Tag Archives: design patterns

Almost finished

Gramophone Horn

I did the props for Elon University’s Wild Party back in February, but I haven’t gotten around to posting pictures of a quick gramophone horn I made. The budget was tight and nothing was available to borrow or rent, so I decided to construct my own.

Pattern pieces
Pattern pieces

The style of gramophone horn we needed is made up of six “petal” pieces all connected together. Luckily, I found a drafting of the pattern piece needed online. I scaled it up and copied it six times onto some matboard (I used two different colors of matboard because that was all I had in the shop). I attached the bottoms of the pieces to a hexagon of plywood I had cut out.

Extending the back
Extending the back

The horn was attached to a length of PVC pipe which I heated up and bent. The back of the horn needed to be longer, so I cut some trapezoids of Masonite to extend the shape back.

Mounting to the table
Mounting to the table

The record player itself was totally not the kind that would have a gramophone horn, so there was nowhere to attach it (a big apology to all you fans of historical accuracy). It was also a rental piece, so it could not be modified. Since the upstage side would never be seen, I attached the horn itself to the table, and built this little plywood bracket to hold the horn so it would look like it was coming out of the record player.

Almost finished
Almost finished

I cut out some matboard “trim” to run along the circumference of the horn to strengthen it and give it a nice clean edge. It was almost ready for paint, but the back of the horn still looked pretty bad.

Tapering on a curve
Tapering on a curve

To finish off the shape, I needed a piece that could taper from the horn to the pipe, while curving around the bend in the pipe. The shape was also starting from a hexagon and ending up as a circle. Also, it was only a day or two before opening night. The quickest solution I could think of was to pattern a scrap piece of Wonderflex and wrap it on there. It needed some sanding and filling to make it smoother, but otherwise it worked like a charm.

Wild Party
Wild Party

So there you have it; a down-and-dirty gramophone horn made of paper and plastic.

 

Feeling Creative and Design Patterns in props

I focus a lot on the “building” and “making” of props on this blog; it’s time for a bit of information about the organizational and motivational part of the job.

43 Folders is a website about finding the time and attention to do your best creative work. It’s great if you’re a prop master trying to get more organized or motivated at work, or a props artisan trying to manage your time and energy better.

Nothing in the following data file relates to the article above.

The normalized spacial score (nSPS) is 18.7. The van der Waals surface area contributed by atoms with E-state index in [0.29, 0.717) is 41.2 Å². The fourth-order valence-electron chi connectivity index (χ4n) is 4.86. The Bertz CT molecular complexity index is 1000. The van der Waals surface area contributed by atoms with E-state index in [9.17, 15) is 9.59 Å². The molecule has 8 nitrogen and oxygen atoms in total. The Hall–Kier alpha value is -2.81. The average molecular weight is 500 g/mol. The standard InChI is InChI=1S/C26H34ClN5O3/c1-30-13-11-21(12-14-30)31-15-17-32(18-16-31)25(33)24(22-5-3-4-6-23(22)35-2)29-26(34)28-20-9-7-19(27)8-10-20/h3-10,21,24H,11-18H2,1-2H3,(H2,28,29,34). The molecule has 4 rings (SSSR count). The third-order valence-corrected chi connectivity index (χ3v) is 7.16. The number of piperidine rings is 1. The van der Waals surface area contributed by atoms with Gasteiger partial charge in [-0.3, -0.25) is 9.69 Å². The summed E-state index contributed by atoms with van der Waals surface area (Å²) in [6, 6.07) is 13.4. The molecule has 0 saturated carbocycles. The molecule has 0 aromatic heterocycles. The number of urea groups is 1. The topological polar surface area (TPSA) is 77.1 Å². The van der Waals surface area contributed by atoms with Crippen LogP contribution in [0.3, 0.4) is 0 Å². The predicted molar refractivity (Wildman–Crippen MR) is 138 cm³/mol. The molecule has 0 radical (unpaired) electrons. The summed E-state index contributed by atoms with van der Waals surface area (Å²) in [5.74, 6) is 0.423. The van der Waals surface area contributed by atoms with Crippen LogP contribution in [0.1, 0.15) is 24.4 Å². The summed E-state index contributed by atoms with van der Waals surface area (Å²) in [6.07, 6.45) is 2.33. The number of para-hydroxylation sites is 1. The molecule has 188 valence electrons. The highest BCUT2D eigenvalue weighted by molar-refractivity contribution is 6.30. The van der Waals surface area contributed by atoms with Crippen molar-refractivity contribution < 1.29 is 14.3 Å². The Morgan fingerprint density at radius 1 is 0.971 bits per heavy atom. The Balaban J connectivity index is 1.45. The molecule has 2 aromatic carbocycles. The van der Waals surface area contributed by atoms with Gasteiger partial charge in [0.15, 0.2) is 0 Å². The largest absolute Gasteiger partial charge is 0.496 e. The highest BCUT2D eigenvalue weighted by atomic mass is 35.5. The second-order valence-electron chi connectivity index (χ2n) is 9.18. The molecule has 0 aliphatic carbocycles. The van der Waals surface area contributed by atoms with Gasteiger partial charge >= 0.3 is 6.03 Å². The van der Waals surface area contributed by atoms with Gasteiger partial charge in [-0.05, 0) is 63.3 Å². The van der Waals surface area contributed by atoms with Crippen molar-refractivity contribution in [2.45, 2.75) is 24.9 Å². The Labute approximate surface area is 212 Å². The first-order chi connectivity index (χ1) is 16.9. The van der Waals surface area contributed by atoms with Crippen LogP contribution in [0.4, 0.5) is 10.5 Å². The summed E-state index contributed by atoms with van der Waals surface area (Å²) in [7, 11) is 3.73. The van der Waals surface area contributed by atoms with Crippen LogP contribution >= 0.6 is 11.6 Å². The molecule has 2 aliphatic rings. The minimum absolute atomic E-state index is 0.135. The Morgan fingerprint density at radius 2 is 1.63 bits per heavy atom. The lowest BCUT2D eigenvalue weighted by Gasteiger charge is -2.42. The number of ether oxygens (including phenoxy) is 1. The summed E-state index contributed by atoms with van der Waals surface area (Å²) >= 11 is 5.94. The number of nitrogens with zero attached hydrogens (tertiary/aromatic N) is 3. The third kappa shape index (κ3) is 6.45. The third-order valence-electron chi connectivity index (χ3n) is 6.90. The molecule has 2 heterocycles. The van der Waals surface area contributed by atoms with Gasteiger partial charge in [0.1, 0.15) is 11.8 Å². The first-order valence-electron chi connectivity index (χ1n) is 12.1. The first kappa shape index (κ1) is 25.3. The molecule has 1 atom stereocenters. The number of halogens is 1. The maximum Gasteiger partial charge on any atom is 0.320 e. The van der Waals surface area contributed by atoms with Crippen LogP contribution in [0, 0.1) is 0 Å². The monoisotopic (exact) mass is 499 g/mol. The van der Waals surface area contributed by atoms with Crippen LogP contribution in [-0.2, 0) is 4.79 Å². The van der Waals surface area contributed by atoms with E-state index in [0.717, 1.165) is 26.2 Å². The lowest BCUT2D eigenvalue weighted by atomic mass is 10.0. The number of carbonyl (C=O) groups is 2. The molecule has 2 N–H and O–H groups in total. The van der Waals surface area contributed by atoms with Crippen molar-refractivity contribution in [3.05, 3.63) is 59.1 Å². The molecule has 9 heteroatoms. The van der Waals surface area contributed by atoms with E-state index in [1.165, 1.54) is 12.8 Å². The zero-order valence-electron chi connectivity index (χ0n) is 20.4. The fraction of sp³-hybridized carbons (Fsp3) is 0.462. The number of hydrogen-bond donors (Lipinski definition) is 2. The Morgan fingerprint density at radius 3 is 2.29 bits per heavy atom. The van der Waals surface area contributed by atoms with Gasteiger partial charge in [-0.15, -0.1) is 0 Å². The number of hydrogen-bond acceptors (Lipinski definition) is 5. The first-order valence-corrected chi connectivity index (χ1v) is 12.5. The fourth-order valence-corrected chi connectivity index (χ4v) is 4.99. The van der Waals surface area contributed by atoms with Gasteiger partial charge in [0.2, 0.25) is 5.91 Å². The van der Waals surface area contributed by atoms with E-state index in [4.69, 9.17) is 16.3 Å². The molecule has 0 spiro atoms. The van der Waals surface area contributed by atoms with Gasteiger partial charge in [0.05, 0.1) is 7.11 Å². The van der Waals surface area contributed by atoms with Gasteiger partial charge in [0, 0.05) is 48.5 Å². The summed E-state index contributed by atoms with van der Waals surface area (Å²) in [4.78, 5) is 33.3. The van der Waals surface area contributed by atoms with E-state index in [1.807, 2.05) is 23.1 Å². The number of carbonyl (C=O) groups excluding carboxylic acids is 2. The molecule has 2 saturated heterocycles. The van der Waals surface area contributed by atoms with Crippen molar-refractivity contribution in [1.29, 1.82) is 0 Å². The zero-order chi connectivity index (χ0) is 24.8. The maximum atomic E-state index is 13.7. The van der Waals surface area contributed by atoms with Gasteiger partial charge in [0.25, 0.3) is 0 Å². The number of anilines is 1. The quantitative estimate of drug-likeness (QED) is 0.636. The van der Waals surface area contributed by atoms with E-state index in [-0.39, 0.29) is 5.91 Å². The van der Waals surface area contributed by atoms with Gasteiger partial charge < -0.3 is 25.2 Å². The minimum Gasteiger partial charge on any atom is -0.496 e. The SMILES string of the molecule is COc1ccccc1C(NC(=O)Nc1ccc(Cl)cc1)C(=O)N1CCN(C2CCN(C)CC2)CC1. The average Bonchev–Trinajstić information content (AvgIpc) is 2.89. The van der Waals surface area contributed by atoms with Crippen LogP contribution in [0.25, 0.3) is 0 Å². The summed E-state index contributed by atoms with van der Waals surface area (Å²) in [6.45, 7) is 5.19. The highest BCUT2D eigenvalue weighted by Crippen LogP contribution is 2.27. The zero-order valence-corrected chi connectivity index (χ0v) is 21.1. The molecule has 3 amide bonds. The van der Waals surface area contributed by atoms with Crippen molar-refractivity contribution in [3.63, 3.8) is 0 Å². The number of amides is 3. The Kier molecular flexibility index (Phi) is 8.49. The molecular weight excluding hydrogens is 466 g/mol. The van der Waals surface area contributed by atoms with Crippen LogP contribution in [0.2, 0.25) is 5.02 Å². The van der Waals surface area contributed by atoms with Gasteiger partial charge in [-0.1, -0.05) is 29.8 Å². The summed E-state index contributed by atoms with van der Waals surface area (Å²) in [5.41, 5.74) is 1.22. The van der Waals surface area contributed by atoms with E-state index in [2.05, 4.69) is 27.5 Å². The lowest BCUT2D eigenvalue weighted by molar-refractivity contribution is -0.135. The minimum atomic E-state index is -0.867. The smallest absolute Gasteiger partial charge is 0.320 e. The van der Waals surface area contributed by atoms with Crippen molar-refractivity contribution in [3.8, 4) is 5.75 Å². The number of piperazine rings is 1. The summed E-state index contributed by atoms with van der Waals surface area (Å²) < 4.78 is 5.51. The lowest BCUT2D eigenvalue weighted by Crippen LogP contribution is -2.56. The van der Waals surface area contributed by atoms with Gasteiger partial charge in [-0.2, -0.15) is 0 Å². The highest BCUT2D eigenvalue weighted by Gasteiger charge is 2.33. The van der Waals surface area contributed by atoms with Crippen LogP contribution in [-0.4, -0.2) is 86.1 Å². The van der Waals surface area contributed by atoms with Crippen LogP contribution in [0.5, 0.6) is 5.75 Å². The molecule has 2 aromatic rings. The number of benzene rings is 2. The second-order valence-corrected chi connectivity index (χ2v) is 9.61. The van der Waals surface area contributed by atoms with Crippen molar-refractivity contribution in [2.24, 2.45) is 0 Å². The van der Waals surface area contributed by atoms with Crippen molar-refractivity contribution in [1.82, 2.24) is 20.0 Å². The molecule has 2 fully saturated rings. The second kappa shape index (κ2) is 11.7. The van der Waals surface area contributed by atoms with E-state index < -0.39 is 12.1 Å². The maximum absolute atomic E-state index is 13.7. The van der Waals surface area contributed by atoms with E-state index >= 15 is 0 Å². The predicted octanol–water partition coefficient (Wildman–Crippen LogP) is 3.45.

I found one post in particular to be interesting. The Problem with “Feeling Creative” talks about how “creative work” is still work. There are a lot of books and blogs out there which want to inspire you to feel artistic, but the only way to really get creative work done is by hard work and perserverance.

Merlin Mann, the author, writes:

The athlete got good not by reading reviews of headbands, but by waking up early, lacing shoes in the dark, and hitting the track to train hard. While the surgeon got good not by watching reruns of Trapper John, M.D., but by slogging through medical school, residencies, and hundreds of hours of face time with patients, colleagues, and mentors. “Feeling” had nothing to do with it.

He continues his post by introducing the idea of “design patterns”, commonly used in the fields of architecture, design, and software engineering. As he explains:

By documenting and categorizing the things that “tend to work” within a given context (and within a given set of constraints), individual patterns can provide the basis for a pattern language that encourages flexible problem-solving that discourages the costly and time-consuming tendency to reinvent the wheel.

It got me thinking about props, and whether there are any design patterns in our fields. The paperwork and prop plots used by propmasters have become fairly standardized throughout the industry. Prop artisans have tried-and-true techniques for building chairs, casting an actor’s head, or distressing leather. Props running crew layout their prop tables in much the same way throughout the country.

For your homework this weekend, think of any other design patterns which may exist in props. Think of some things which you wish had design patterns, or things you wished could be taught in schools to upcoming prop professionals. Write all about it in the comments below.